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18 September 2014
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Viking Colonists: Joining the Community

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A Viking brooch

Sketch of Viking woman
Two brooches attach the straps of a Viking woman's pinafore 
One of these everyday objects - and something that is found wherever the Vikings settled - is the oval brooch. This was a favourite item of jewellery in Scandinavia, and it is so standardised in design that it is instantly recognisable. This makes it very useful to the archaeologist as an indicator of Viking activities.

It turns up in Norway, Denmark, Sweden, England, Scotland, Ireland and even as far away as Iceland and Russia. About 10-12cm long, the oval brooch was mass-produced in hundreds in workshops throughout Scandinavia during the ninth and tenth centuries. It was cast in bronze (copper alloy) in a two-piece clay mould, and the decoration was often quite elaborate, with interlaced designs and sometimes settings for projecting bosses of amber or glass.

Female dress was very conservative and the equivalent of a folk-costume was worn for 200 years, not just in the homelands but everywhere that the Vikings settled - from Ireland in the west to Russia in the east. It consisted of a pinafore of wool or linen, which was worn over a long and sometimes pleated linen shift.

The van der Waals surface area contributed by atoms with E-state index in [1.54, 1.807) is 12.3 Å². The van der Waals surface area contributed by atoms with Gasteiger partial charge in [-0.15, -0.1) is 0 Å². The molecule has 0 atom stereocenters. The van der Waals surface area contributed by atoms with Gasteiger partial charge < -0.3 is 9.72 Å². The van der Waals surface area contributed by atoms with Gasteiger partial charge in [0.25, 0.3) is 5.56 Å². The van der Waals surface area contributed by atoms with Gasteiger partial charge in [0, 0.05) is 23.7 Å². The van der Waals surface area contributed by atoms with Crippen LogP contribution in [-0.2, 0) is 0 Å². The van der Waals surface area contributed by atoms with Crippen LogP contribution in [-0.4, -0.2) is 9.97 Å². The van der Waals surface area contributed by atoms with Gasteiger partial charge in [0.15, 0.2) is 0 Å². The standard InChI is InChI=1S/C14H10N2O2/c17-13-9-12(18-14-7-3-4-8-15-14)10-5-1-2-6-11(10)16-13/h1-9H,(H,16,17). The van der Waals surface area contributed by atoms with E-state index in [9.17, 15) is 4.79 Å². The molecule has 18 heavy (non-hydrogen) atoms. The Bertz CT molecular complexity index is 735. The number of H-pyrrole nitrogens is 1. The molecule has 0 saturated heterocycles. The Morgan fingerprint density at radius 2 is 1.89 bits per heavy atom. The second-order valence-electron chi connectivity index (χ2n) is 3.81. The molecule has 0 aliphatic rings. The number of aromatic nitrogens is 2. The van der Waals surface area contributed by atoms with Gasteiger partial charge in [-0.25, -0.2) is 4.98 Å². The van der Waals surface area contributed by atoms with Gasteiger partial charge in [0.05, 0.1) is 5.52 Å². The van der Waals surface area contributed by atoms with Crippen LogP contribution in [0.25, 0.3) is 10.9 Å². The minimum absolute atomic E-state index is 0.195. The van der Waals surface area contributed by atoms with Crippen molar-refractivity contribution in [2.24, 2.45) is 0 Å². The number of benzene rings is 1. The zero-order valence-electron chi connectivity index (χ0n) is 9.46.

' ... the textiles have normally rotted away, but the two oval brooches will still be in place above the ribcage.'

The pinafore had shoulder straps that were fastened by a pair of oval brooches, one below each shoulder. Wealthy women might have a string of brightly coloured beads linking the two brooches across the chest. When pagan female graves are excavated, the textiles have normally rotted away, but the two oval brooches will still be in place above the ribcage. We assume such burials to be those of Scandinavian women who came as colonists, but of course such brooches could equally well have been worn by local women married to Viking warriors.

Published: 2004-09-11



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